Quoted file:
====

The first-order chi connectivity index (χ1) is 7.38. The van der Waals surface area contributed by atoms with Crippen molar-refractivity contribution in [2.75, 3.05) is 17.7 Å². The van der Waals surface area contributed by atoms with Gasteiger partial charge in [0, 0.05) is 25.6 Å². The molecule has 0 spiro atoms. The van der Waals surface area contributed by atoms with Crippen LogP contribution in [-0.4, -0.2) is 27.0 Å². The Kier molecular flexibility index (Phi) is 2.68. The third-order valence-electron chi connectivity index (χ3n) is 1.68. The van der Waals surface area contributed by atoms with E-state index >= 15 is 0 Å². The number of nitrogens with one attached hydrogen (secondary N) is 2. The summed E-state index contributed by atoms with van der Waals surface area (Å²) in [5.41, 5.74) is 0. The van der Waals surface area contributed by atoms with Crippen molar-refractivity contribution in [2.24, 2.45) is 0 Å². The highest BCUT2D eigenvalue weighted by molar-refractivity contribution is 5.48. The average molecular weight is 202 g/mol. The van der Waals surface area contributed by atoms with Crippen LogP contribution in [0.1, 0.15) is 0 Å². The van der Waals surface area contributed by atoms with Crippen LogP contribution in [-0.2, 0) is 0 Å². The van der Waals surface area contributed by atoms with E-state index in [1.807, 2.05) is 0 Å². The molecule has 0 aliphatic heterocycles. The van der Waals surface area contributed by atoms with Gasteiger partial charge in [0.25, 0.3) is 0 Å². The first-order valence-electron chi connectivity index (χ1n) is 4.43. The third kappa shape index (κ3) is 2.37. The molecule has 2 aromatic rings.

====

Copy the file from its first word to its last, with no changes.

The first-order chi connectivity index (χ1) is 7.38. The van der Waals surface area contributed by atoms with Crippen molar-refractivity contribution in [2.75, 3.05) is 17.7 Å². The van der Waals surface area contributed by atoms with Gasteiger partial charge in [0, 0.05) is 25.6 Å². The molecule has 0 spiro atoms. The van der Waals surface area contributed by atoms with Crippen LogP contribution in [-0.4, -0.2) is 27.0 Å². The Kier molecular flexibility index (Phi) is 2.68. The third-order valence-electron chi connectivity index (χ3n) is 1.68. The van der Waals surface area contributed by atoms with E-state index >= 15 is 0 Å². The number of nitrogens with one attached hydrogen (secondary N) is 2. The summed E-state index contributed by atoms with van der Waals surface area (Å²) in [5.41, 5.74) is 0. The van der Waals surface area contributed by atoms with Crippen molar-refractivity contribution in [2.24, 2.45) is 0 Å². The highest BCUT2D eigenvalue weighted by molar-refractivity contribution is 5.48. The average molecular weight is 202 g/mol. The van der Waals surface area contributed by atoms with Crippen LogP contribution in [0.1, 0.15) is 0 Å². The van der Waals surface area contributed by atoms with Crippen LogP contribution in [-0.2, 0) is 0 Å². The van der Waals surface area contributed by atoms with E-state index in [1.807, 2.05) is 0 Å². The molecule has 0 aliphatic heterocycles. The van der Waals surface area contributed by atoms with Gasteiger partial charge in [0.25, 0.3) is 0 Å². The first-order valence-electron chi connectivity index (χ1n) is 4.43. The third kappa shape index (κ3) is 2.37. The molecule has 2 aromatic rings.